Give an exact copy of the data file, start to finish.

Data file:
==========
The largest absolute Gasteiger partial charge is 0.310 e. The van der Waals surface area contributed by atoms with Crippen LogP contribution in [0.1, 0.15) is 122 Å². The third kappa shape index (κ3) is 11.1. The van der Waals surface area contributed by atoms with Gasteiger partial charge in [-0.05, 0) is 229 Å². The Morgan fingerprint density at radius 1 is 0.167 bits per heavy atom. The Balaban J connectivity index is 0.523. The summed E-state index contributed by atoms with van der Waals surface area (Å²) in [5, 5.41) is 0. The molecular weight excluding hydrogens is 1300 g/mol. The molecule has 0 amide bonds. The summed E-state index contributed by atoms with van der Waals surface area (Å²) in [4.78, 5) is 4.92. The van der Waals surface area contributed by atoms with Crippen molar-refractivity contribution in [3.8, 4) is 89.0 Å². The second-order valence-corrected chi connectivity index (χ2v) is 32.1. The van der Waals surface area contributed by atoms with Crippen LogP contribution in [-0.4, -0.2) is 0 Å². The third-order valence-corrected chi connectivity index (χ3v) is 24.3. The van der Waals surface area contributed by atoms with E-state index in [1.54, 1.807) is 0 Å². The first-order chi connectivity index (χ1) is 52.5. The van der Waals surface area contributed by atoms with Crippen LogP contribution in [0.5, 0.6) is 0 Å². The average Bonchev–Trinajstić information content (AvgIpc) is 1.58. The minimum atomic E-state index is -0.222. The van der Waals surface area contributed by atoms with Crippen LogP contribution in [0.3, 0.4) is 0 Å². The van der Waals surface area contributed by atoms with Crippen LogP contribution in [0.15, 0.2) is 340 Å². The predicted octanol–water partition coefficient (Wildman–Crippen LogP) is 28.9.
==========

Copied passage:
The largest absolute Gasteiger partial charge is 0.310 e. The van der Waals surface area contributed by atoms with Crippen LogP contribution in [0.1, 0.15) is 122 Å². The third kappa shape index (κ3) is 11.1. The van der Waals surface area contributed by atoms with Gasteiger partial charge in [-0.05, 0) is 229 Å². The Morgan fingerprint density at radius 1 is 0.167 bits per heavy atom. The Balaban J connectivity index is 0.523. The summed E-state index contributed by atoms with van der Waals surface area (Å²) in [5, 5.41) is 0. The molecular weight excluding hydrogens is 1300 g/mol. The molecule has 0 amide bonds. The summed E-state index contributed by atoms with van der Waals surface area (Å²) in [4.78, 5) is 4.92. The van der Waals surface area contributed by atoms with Crippen molar-refractivity contribution in [3.8, 4) is 89.0 Å². The second-order valence-corrected chi connectivity index (χ2v) is 32.1. The van der Waals surface area contributed by atoms with Crippen LogP contribution in [-0.4, -0.2) is 0 Å². The third-order valence-corrected chi connectivity index (χ3v) is 24.3. The van der Waals surface area contributed by atoms with E-state index in [1.54, 1.807) is 0 Å². The first-order chi connectivity index (χ1) is 52.5. The van der Waals surface area contributed by atoms with Crippen LogP contribution in [0.5, 0.6) is 0 Å². The average Bonchev–Trinajstić information content (AvgIpc) is 1.58. The minimum atomic E-state index is -0.222. The van der Waals surface area contributed by atoms with Crippen LogP contribution in [0.3, 0.4) is 0 Å². The van der Waals surface area contributed by atoms with Crippen LogP contribution in [0.15, 0.2) is 340 Å². The predicted octanol–water partition coefficient (Wildman–Crippen LogP) is 28.9.